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Klarinet Archive - Posting 000164.txt from 2007/12

From: "Steve Hartman" <sdh902@-----.net>
Subj: [kl] Mendelssohn Reformation Symphony
Date: Tue, 25 Dec 2007 09:25:56 -0500

Dear Benedict:

Robert Howe's suggestion that you learn to transpose the C parts on your
B-flat clarinet is a good one. It shouldn't take too long to learn with
patient practice. It is a very useful skill for any clarinetist, especially
an enthusiastic amateur. It would allow you to play duets with your flute-
and oboe-playing friends, for example.

Dan Leeson's point that most 18th and 19th Century composers were only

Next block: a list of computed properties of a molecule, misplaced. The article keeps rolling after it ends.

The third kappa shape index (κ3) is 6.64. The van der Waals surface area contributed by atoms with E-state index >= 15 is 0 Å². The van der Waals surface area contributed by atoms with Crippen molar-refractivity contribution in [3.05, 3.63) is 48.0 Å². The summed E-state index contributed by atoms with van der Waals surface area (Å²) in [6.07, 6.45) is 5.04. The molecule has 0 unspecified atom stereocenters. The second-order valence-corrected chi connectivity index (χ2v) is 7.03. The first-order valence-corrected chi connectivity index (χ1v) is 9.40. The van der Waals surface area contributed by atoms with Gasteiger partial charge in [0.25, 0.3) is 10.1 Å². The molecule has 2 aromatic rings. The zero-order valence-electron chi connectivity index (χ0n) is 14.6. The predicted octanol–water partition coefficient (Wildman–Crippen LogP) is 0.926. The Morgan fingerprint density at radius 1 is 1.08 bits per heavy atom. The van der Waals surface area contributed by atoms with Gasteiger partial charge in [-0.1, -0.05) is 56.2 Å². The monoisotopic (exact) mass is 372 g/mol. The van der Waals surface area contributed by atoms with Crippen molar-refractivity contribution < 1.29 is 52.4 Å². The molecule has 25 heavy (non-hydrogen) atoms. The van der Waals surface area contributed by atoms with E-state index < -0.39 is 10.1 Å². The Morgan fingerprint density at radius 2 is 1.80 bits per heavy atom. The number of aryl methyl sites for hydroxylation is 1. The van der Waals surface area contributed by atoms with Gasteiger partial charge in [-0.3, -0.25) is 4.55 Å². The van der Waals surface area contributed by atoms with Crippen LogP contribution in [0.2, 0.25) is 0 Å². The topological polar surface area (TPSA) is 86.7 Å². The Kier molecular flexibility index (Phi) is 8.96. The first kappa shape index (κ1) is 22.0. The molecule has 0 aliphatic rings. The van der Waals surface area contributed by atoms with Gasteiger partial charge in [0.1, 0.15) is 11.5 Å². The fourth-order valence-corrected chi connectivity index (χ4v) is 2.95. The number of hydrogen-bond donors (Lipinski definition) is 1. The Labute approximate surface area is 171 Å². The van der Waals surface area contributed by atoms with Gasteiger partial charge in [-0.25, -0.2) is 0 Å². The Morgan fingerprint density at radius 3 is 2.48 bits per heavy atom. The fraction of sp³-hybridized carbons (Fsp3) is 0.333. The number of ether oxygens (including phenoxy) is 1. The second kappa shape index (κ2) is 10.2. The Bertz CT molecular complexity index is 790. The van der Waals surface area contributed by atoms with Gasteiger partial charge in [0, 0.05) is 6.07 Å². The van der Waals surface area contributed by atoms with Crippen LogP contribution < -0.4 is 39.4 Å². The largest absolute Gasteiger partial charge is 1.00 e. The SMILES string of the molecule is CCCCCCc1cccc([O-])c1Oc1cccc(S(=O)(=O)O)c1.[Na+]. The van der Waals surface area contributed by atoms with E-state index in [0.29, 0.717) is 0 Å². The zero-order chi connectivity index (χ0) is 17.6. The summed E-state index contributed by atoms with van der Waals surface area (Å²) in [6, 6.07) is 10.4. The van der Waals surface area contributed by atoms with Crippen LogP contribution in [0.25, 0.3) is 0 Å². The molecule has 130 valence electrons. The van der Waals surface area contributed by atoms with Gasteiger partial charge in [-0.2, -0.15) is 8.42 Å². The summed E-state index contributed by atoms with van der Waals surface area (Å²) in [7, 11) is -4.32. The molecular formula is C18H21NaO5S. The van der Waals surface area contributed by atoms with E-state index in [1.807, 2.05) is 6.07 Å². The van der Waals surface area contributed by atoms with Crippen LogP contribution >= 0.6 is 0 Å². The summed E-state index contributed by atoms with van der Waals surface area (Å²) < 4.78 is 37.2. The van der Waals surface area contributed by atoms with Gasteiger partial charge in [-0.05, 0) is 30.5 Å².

following the rules of orchestration when they chose an instrument is
probably correct, in my opinion. I would also speculate that some composers
may have chosen to leave the clarinet part in C in order to allow the
performer to choose the instrument to be employed. I once played the
clarinet 'concerto' in Rossini's opera 'Alcina,' which is written in the key
of E major for the C clarinet, on the A clarinet because it put the solo
into the key of G and made the trills considerably easier. I doubt that the
composer would have disapproved.

I also agree that Richard Strauss and Gustav Mahler WERE looking for a
particular color when they wrote for the C clarinet, not simply range.
However, I think the number of professional orchestras which use a D
clarinet for 'Till Eulenspiegel' is very small, in spite of the fact that
Strauss originally wrote for that instrument.

Best wishes to everyone for the holiday season.

Steve Hartman
New York, NY

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